Neurodiversity and the actuarial profession
Actuary and neurodiversity consultant, Alicja Nocon, marks Autistic Pride Day (18 June) with a short guide to the value of neurodiversity to the financial services sector.
Neurodiversity is a term used to describe the diversity of human brains and minds. Supporters of the neurodiversity movement recognise that there is no single ‘correct’ way of experiencing the world. Much like in nature, no species or habitat is considered preferential and it is their co-existence that is essential to maintain an ecological equilibrium.
It is estimated that 1 in 7 (15%) people are neurologically different to most of the population – they are ‘neurodivergent’.
Neurodivergence comes with marked differences in sensing the environment, processing information, regulating emotions, managing energy and communication. It includes conditions such as autism (including Asperger’s syndrome), attention deficit (hyperactivity) disorder, dyslexia, dyscalculia, dyspraxia, and more. These conditions exist on a spectrum and impact everyone differently.
A disability or a superpower?
Experiencing and processing the world differently can be a superpower. For Greta Thunberg, having Asperger’s syndrome helped her in life by enabling her to see things differently than most people. Similarly, Richard Branson attributes many of the skills he required to become a successful entrepreneur to dyslexia.
Nevertheless, neurodivergence can be categorised as a disability under the Equality Act 2010. For example, the National Autistic Society defines autism as a disability. However, not everyone who is neurodivergent considers themselves as disabled and the term itself carries a lot of stigma with it.
By acknowledging and addressing difficulties that come with being wired differently, employment barriers can be reduced and neurodivergent individuals enabled to flourish and use their unique strengths to benefit an organisation and the society.
Neurodivergent strengths and needs of financial services
According to the 2020 World Economic Forum report, the top three sought-after skills in the financial services sector are:
• analytical thinking and innovation
• critical thinking and analysis, and
• creativity, originality and value
Creativity, a predecessor to innovation, and problem-solving skills are common amongst all neurodivergent conditions. Therefore, it should not come as a surprise that companies with more diverse management teams have been found to have 19% higher revenue.
Focusing on the autism spectrum, autistic strengths include attention to detail, methodical approach and strong expertise in the area of interest and are a great match to the skillset that employers look for in an actuary.
Employers in the technology and asset management sector have started to harness the power of autistic thinking. Companies such as SAP and JP Morgan have a special ‘Autism at work’ hiring programme, whilst Auticon, an IT consultancy firm, recruits solely autistic talent.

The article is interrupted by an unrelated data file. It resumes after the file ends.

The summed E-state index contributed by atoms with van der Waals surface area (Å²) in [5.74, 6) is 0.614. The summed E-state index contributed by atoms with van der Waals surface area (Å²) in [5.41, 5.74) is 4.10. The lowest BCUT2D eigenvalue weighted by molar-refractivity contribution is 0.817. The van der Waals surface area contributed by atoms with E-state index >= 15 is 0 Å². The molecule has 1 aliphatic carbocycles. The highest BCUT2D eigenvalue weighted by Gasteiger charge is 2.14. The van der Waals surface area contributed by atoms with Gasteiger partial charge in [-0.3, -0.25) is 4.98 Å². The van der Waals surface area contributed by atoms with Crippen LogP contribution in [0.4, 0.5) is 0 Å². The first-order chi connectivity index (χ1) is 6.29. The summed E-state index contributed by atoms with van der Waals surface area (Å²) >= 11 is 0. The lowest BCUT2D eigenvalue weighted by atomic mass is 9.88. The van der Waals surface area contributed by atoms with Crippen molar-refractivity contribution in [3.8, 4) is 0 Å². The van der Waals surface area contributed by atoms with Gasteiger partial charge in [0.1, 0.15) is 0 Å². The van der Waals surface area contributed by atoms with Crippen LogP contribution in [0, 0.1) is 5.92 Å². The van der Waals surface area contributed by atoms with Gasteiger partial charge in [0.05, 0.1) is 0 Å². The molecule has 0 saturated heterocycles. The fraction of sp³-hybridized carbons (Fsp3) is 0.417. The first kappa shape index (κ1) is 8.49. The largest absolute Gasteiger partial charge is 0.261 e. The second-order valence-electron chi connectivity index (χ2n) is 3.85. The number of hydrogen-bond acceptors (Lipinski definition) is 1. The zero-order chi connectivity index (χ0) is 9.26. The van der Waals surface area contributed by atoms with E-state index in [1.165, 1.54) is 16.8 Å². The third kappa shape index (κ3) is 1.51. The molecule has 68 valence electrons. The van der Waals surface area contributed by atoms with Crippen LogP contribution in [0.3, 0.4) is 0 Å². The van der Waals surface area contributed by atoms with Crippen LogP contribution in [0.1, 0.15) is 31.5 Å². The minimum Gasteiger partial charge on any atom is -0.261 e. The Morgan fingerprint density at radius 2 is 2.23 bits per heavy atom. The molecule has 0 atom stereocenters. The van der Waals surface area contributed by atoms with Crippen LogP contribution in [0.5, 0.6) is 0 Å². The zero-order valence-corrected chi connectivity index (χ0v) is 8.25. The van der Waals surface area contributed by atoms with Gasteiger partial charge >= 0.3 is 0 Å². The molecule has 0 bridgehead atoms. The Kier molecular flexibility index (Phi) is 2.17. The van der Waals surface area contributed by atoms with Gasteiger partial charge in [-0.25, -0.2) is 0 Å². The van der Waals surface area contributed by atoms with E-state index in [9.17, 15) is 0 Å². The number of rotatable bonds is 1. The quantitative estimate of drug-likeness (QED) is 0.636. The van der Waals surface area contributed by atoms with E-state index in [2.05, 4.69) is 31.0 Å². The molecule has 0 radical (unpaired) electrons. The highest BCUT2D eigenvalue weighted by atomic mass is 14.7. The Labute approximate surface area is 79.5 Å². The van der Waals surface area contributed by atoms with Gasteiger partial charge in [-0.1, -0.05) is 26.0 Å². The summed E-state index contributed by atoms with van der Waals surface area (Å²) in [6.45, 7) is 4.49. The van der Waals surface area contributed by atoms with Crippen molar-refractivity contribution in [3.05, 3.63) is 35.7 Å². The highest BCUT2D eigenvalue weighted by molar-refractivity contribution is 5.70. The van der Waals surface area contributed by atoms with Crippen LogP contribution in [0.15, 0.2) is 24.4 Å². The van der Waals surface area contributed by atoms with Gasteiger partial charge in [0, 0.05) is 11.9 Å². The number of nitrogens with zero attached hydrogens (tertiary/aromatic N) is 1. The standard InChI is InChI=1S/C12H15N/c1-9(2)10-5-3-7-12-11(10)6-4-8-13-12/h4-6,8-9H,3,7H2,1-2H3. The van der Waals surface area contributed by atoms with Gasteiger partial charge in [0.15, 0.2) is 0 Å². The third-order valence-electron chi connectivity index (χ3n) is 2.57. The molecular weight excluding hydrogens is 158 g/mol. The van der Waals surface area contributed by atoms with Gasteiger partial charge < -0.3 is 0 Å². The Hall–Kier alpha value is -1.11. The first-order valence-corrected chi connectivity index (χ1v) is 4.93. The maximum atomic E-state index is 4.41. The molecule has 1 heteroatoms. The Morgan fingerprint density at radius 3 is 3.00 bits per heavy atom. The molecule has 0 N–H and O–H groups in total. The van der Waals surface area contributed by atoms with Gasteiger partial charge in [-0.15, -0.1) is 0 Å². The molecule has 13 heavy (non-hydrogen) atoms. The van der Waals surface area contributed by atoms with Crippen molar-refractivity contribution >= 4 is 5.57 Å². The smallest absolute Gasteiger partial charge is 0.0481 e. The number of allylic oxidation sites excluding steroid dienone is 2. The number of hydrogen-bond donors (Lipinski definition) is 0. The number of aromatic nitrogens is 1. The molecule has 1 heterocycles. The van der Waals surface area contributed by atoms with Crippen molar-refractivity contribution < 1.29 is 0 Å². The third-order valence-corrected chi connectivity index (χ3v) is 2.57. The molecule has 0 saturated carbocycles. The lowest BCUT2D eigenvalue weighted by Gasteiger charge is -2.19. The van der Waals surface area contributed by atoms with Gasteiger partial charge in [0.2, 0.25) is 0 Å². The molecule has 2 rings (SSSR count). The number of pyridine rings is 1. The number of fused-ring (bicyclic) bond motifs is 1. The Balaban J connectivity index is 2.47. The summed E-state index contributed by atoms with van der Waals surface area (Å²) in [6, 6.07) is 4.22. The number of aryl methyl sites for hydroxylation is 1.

How to attract and retain neurodiverse talent
In order to harness the power of neurodiverse talent, the focus should be on inclusion first and diversity second.
As little as 22% of autistic people are in any type of employment and nearly half of autistic people who are in work have had an experience of bullying or harassment in the workplace. Therefore, addressing organisational culture and neuro-inclusivity is the first step when it comes to attracting new, and retaining existing, neurodiverse talent.
1. Get the language right
Support, understanding and acceptance are the biggest factor that would help neurodiverse people to get into employment, as voiced by the autistic community. And yet, many publications and training providers still use patronising and deficit-based language when talking about neurodiversity. Describing neurodiverse conditions as disorders or equalling neurodiversity with disability are examples of alienating and ‘ableist’ practice. Expand the Circle’s Inclusive language guide provides recommendations on how to create more respectful and accepting conversations around autism in your organisation.
2. Involve neurodiverse voices
Much of the existing research around autism and other neurodiverse conditions has been conducted by those without their own lived experience. This has resulted in a breakdown in understanding due to differing ways of experiencing the world (“the double empathy problem”). For example, autistic predisposition for logic and pattern seeking is often mis-understood as “rigid thinking”. Therefore, involving neurodiverse voices is paramount to successfully design policies and environments that meet their needs.
3. Get connected
Neurodiversity awareness and acceptance is an emerging topic within the financial services sector. Nevertheless, there are several organisations and networks that concentrate on promoting neurodiversity in the insurance and related industries. These include GAIN (Group for Autism, Insurance and Neurodiversity), the Diversity Project, the Insurance Families Network and of course IFoA’s Diversity Action Group. These groups provide opportunities for employers, neurodivergent employees and parents and carers of neurodiverse children to connect.
IFoA has worked with the National Autistic Society to produce online guidance for actuaries, prospective actuaries and the employers of actuaries around autism and the actuarial profession.